How Is the CNA Test Structured?

The Certified Nursing Assistant exam is divided into two sections, a written examination and a clinical skills test. You must successfully pass both sections to earn certification. Each state has different rules regarding the CNA exam, so make sure you research your state’s requirements.

We’ve broken down the exam to help you best prepare:

CNA Exam: The Practical Section

On-the-job skills make up the practical portion of the CNA exam. The test proctor will observe you while you demonstrate skills routinely used by CNAs. This is a very important part of the exam. It’s a great idea to say aloud each step as you complete this portion of the test.

Your score is generated based on how well you perform the tasks. You’ll likely demonstrate these skills on a mannequin or with a fellow exam student. Some of the skills that may be tested include:

  • Personal Care: Bathing and grooming patients is an important part of a CNA’s job. These skills will be assessed in the clinical portion of the CNA exam.
  • Use of Restorative Devices: You need to know how to use and help others use mobility aids, such as walkers, crutches, and prostheses. You’ll also need to have knowledge of devices that generally improve a patient’s functions or lifestyle, such as catheters or other bowel and urinary control or training fixtures.
  • Mental Health Needs: Knowing how to address a patient’s mental health needs, and how to interact with patients who have schizophrenia, dementia, or psychosocial disabilities, is crucial, especially if you plan to be a CNA in a facility that specializes in nursing care for the mentally disabled.
  • General Nursing Skills: Maintaining a clean environment, washing hands (yours and patients’), recognizing symptoms and abnormalities in routine; all of these are required of CNAs regularly, and should be performed by rote.

CNA Exam: The Written Section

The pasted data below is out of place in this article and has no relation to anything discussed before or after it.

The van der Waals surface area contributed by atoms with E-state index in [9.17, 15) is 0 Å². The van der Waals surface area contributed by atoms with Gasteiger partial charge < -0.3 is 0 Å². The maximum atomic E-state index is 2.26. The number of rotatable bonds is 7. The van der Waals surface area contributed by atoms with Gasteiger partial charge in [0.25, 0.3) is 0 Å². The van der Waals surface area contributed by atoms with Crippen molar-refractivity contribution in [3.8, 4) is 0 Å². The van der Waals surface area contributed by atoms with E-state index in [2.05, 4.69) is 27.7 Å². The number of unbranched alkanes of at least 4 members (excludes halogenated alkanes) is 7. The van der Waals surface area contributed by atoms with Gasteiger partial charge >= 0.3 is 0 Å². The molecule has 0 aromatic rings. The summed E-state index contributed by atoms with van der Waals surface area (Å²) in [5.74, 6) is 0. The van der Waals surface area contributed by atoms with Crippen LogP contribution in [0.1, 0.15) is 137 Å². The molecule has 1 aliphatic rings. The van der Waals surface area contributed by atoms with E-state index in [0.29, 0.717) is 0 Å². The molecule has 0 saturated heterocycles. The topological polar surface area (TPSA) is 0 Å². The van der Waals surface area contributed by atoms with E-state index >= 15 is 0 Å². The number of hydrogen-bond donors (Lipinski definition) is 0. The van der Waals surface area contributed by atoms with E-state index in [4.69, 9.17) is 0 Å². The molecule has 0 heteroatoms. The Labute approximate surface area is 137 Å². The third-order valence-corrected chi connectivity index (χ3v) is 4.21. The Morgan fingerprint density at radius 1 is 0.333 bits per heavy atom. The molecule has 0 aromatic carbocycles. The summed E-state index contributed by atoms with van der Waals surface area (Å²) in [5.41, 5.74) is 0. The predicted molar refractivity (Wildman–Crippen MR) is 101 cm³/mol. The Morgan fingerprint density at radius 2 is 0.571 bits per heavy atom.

• The following are some questions from a sample of the written portion of the CNA exam:A resident [of a nursing home] who is lying in bed suddenly becomes short of breath. After calling for help, the nurse aide’s next action should be to:
    – ask the resident to take deep breaths
    – take the resident’s vital signs
    – raise the head of the bed
    – elevate the resident’s feet
  • When a person is admitted to the nursing home, the nurse aide should expect that the resident will:
    – have problems related to incontinence
    – require a lot of assistance with personal care
    – experience a sense of loss relating to the life change
    – adjust more quickly if admitted directly from the hospital
  • The doctor has told the resident that his cancer is growing and that he is dying. When the resident tells the nurse aide that there is a mistake, the nurse aide should:
    – understand that denial is a normal reaction
    – remind the resident that the doctor would not lie
    – suggest the resident ask for more tests
    – ask if the resident is afraid of dying

Some questions are designed to test the intuition and empathy of the exam-taker, and there may not be an actual right or wrong answer. Other questions are more straightforward. Either you know the answer, or you don’t.